An edge is a sum of its parts. If I build an edge on Synths to, say, 10k and then finish on an Escher that edge is different than, say, going bevel-to-almost finish on a Coti and then jumping to that same Escher. At the very apex of every edge, there's a lot going on at a very microscopic level. While it's nice to imagine that every stone removes all of the effects of the stone before it, that really never happens in an absolute sense for the majority of people honing a razor. Plus, different abrasives act differently on carbides, pearlite bands, and so on, both on the surface and sub-surface.

The most comfortable edges I make here in my home come off Jnats, which are not 'finishers' in the purist sense of the term. Coticules are similar - neither are a one trick pony. I use those stones to finish but I consider a 'Finisher' to be a single stone with a single purpose. Define the term Finisher... again, a rhetorical question. I see Eschers as finishers, same for a Trans Ark or a 12k SS. Progression stones are another thing entirely to me.

I do have a point, and the point is this...focusing on the finisher has to take a back seat to focusing on edge refinement overall. There is a process here, honing an edge is not just a single event. It's not color by numbers. There are soooo many variables in the mix that it's really impossible to say this or that 'finisher' is best or easiest...or best...or most comfortable. Better to have a 'perfect' bevel finished on a lesser stone than an imperfect bevel finished on the 'best finisher in the world'.
And, never forget...skills matter.
 
I do have a point, and the point is this...focusing on the finisher has to take a back seat to focusing on edge refinement overall.

It took me a long, long time to drive this point home to myself. Thank you Gamma for mentioning it over and over until the light came on!
 
Dan's black ark arrived today. First, I lapped it a on my certified flat granite plate with 400 & 1000 grit WD Sandpaper. I also chamfered the edges with the sandpaper. Then I burnished the surface of the stone for a few minutes with a kitchen knive. The last step of the preparation was, to clean the stone from any abrasive particles that could have come off the sanding paper or the surface.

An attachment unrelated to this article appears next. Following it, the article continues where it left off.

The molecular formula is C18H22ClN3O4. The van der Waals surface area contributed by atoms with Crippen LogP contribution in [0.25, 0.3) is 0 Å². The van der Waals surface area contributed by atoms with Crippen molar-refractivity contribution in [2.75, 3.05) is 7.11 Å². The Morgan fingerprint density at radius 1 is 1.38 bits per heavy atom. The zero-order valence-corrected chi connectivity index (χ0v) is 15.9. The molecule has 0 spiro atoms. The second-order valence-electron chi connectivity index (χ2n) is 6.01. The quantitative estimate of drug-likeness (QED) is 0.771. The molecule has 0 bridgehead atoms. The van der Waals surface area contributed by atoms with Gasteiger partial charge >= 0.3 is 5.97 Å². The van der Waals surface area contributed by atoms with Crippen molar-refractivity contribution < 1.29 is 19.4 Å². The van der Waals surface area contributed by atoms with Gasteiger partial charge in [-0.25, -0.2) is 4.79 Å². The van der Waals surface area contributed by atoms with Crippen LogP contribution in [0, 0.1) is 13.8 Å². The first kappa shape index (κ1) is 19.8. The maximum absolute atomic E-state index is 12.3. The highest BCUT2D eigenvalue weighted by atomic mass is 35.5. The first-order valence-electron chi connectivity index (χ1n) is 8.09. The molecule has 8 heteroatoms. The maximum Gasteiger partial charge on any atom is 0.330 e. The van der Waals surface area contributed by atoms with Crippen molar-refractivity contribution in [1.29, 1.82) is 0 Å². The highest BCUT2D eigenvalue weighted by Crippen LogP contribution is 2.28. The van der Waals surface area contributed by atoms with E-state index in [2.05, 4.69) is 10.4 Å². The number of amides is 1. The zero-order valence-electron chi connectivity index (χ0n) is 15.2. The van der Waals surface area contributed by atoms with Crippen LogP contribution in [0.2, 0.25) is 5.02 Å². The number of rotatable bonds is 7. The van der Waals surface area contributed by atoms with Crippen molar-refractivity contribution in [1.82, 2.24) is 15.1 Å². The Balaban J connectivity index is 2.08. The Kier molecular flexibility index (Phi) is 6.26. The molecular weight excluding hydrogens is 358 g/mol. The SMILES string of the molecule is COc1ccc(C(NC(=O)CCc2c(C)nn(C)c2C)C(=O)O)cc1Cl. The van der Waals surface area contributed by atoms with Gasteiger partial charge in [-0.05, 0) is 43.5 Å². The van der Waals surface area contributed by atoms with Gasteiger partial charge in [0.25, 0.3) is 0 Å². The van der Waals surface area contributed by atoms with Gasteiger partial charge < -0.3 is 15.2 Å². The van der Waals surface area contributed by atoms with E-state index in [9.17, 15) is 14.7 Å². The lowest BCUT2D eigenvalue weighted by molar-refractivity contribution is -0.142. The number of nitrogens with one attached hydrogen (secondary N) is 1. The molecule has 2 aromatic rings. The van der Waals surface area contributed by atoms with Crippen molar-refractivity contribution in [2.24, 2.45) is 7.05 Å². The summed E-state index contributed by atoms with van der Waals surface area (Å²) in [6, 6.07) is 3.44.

My 5/8 Böker hollow ground was already shave ready, before I started to touch it up on the ark. I gave it some 5-10 minute of X-strokes on the stone, using baby oil and finished with 50 laps on a plain hanging leather strop.

The resulting edge is in my opinion almost as sharp as a balsa edge, but a bit smoother. The edge from SG20k is in my opinion much smoother but not as sharp as the ark.

My 3 pass shave (WTG, XTG, ATG) with the ark edge today, was probably the closest and cleanest I have achieved with a straight razor until now. A few red dots, a little aftershave burn, no post shave irritation.

If you (like me) are only happy if you really get a very clean shave and you still like to feel the edge of the razor a bit while shaving, than the ark might be right for you. If you put smoothness over sharpness you should consider the SG20k instead.

Please take into consideration, that there are also other fine finishers (jnats, slates), that I can not compare, because I never tried one. This was only my first experiment with the ark and I must be considered a beginner in SR shaving and honing. My results and opinions are completely subjective and may change over time, as I am gathering more experience and improving my technique. YMMV.
Thank you for sharing your experience! That was a great read!